Law of Contract - Offer

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LAW3201 Foundations of Business Law

Topic 2: LAW OF CONTRACT (Offer)

Readings:
Lee Mei Ping, General Principles of Malaysian Law, 5th Edition, 2005, Oxford Fajar Sdn Bhd

Abdul Majid, Krishnan Arjunan, Business Law in Malaysia, 2005, Lexis Nexis Malayan Law Journal

Beatrix Vohrah, Wu Min Aun, The Commercial Law of Malaysia, 2nd ed., Longman, 2000

Malaysian Contracts Act 1950 (http://www.agc.gov.my/) law of Malaysia/numerical table of laws/Act 1136

Contents:

1. Introduction
2. Contracts and Agreements
3. Offer/Proposal

Objectives:
Successful students should be able to:-
1. Explain the general idea of law of contract;
2. Distinguish between a contract and an agreement;
3. Outline the elements of a contract;
4. Distinguish the proposal and invitation to treat;
5. Describe the elements of a valid offer; and
6. Explain how an offer may be revoked.

1. Introduction

An understanding of the law of contract is of fundamental importance in the context of business practices. In fact, even in everyday life we enter into contracts. Throughout this course students will be exposed with the law of contracts in Malaysia. What are contracts and contract law for?

Contracts:-
- allow businesses to make long-term plans
- create certainty in the commercial arena
- provide parties with confirmation of their rights/obligations

Contract law:-
- provides security for the recipient of a promise who has given something in return for that promise. - provides security for those who act in reliance on the deals struck. - enforces bargains and thereby induces parties to conclude contracts in the first place. - facilitates the operation of the market economy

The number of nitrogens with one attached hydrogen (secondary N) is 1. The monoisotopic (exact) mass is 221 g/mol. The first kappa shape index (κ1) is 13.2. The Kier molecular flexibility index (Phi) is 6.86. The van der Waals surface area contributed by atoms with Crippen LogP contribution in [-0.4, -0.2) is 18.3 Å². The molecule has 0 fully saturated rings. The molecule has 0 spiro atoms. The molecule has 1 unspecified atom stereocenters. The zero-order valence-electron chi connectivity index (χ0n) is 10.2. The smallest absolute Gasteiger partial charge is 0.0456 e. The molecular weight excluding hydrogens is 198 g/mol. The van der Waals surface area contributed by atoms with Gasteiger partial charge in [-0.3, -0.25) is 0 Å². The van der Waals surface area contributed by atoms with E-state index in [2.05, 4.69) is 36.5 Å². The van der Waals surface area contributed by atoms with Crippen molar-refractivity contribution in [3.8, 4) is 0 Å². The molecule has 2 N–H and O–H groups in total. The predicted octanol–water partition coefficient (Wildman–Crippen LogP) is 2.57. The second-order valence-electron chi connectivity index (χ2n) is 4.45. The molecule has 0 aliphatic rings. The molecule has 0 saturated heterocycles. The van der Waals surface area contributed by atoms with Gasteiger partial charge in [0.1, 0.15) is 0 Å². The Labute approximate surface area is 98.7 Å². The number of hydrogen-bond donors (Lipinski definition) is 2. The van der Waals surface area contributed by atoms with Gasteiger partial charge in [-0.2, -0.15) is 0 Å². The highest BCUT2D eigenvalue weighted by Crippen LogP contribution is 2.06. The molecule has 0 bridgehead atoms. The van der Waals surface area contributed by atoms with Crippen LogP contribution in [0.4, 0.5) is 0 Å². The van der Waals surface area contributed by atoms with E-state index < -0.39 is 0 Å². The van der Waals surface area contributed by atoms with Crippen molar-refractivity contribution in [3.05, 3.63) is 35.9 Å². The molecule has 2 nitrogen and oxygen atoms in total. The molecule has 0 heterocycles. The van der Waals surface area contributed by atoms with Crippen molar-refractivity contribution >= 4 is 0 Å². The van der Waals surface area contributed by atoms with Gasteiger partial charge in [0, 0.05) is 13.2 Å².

Without law to back up promises and provide sanctions for reneging, deals would be short-term only. Firms would not be able to plan ahead, aware that default by their contracting parties will be remedied. In the commercial world, contract law can be seen as the glue which keeps holds the whole structure together.

2. Contract and Agreement

2.1. Definition

In simple words, contract is bargain, a deal from which both parties expect to benefit.

Legal Definition

The term “contract” in a legal sense refers to an agreement between two or more parties that is legally binding between them.

s. 2 (h) of the Contracts Act 1950, it has been defined as “an agreement enforceable by the law”.

• i.e. a contract is an agreement which is legally binding between the parties. • The effect is that is the parties in the contract can enforce the contract which means that if in event when one of the parties breach the contract the other party can bring the case to the court of law.

• The agreement will create rights and obligations that may be enforced in the courts. The normal method of enforcement is an action for damages for breach of contract, though in some cases the court may order performance by the party in default. Think of contracts that you may have entered into:-

Have you bought a house? If so, you will have signed a contract of purchase. Have you worked? In which case, you may have signed a contract of employment. Think about when you signed up to this course; you will have signed a contract.

2.2. The Law of Contracts in Malaysia

Historically, prior to 1974, English Common Law was applied in Penang, Malacca, Sabah and Sarawak. Meanwhile, the Contracts Ordinance applied to the other 9 remaining states.

In present, law of contract in Malaysia is governed by the Contracts Act, 1950 (CA, 1950).

2.3. Contracts and Agreements

It is essential to distinguish between the contract and agreement because not all agreement is considered as a contract. Some agreements are less serious.

|Agreement |Contracts | |s. 2 (e) of CA, 1950:-...
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